What appears to be happening,according to researchers, is “manufacturers see the mismatchbetween supply and demand and increase the price of the drug in anopportunistic manner.” (Photo: Shutterstock)

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Drug prices increased at roughly twice theirusual rate after shortages developed, a study found, suggestingthat pharmaceutical companies may be reapingadditional profits when urgently needed medicines becomescarce.

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Researchers at the University of Pittsburgh and Harvard MedicalSchool examined the prices of 617 dosages and formulations of 90different drugs that went in short supply between December 2015 andDecember 2016. They found that prices rose a cumulative 16 percent,on average, in the 11 months after the shortage began, comparedwith 7.3 percent in the prior 11 months.

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Related: Pharmaceutical industry takes aim at hospital drugmarkups in new study

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The study is among the first to quantify a phenomenon that U.S.hospitals have observed for years: mysterious jumps in the prices of vitalmedicines once those drugs become harder to find. More thantwo-thirds of the medicines analyzed were drugs that are injectedby health-care providers in the hospital. The researchers' datalicense didn't allow them to disclose price increases for specificmedications.

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The price spikes were particularly acute for 77 drugs with threeor fewer suppliers. Prices of those medicines jumped by an averageof 27.4 percent in the 11 months after a shortage hit, higher thanthe 12.1 percent rate in the preceding 11-month period, accordingto the results being published in the Annals of InternalMedicine.

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The magnitude of the price increases “was stronger than Iexpected,” said Inmaculada Hernandez, lead author on the study anda pharmaceutical health services researcher at the University ofPittsburgh. What appears to be happening, she said, is“manufacturers see the mismatch between supply and demand andincrease the price of the drug in an opportunistic manner.”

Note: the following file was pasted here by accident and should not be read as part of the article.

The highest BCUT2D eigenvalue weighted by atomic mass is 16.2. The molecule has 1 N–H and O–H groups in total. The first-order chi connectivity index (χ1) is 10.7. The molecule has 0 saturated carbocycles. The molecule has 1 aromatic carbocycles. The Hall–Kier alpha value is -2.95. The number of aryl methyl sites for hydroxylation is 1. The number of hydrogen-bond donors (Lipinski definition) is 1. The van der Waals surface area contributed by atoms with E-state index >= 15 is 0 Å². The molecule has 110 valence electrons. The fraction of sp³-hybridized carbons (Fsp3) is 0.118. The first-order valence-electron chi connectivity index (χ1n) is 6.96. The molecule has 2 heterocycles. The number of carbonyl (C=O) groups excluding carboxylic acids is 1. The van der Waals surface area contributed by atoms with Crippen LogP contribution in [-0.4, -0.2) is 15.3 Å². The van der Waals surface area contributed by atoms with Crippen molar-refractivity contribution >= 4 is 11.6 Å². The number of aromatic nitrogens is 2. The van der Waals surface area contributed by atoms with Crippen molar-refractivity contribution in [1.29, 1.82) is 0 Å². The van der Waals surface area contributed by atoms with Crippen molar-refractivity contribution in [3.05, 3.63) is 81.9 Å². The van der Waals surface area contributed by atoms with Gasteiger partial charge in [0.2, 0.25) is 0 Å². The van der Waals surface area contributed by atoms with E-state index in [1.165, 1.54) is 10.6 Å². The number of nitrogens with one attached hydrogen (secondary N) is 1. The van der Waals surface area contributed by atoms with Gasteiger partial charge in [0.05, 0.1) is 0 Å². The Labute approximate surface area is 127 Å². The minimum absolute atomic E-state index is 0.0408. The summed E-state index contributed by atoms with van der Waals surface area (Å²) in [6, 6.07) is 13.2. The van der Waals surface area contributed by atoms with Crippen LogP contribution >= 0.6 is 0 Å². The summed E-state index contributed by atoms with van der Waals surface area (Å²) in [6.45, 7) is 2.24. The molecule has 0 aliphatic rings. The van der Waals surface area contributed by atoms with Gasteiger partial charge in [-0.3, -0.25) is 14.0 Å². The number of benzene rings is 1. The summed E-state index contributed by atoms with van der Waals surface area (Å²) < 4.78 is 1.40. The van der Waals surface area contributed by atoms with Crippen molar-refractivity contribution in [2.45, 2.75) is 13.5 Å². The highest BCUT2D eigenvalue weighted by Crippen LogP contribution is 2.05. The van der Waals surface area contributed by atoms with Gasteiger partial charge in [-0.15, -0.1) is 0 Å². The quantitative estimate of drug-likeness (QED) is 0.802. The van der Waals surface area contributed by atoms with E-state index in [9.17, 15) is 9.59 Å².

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Drug shortages, especially for medicines administered at thehospital, have risen in recent months. There were 224 activeshortages in the second quarter of this year, up from 174 a yearearlier, according to data compiled by the drug information serviceat the University of Utah.

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Shortages and price increases are so pervasive that severallarge hospital chains, including Intermountain Healthcare and theMayo Clinic, are banding together to form their own drug-making venture, anot-for-profit called Civica Rx. The hospitals said this month thatthey'd tapped a former Amgen Inc. executive to run it.

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“There aren't a lot of industries where if a manufacturerbotches the production of a product and is responsible for areduction in supply that they are able to profit from that,” saidWilliam Shrank, a study author and chief medical officer forUniversity of Pittsburgh Medical Center's health plan. “It is thefederal government, underinsured, and uninsured patients that arepicking up the tab.”

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One solution, the researchers said in the study, would be forgovernment payers to cap payments for drugs that are in shortsupply to no more than the price increases that would have beenexpected without a shortage.

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Read more about the problem of sky-rocketing drugprices:

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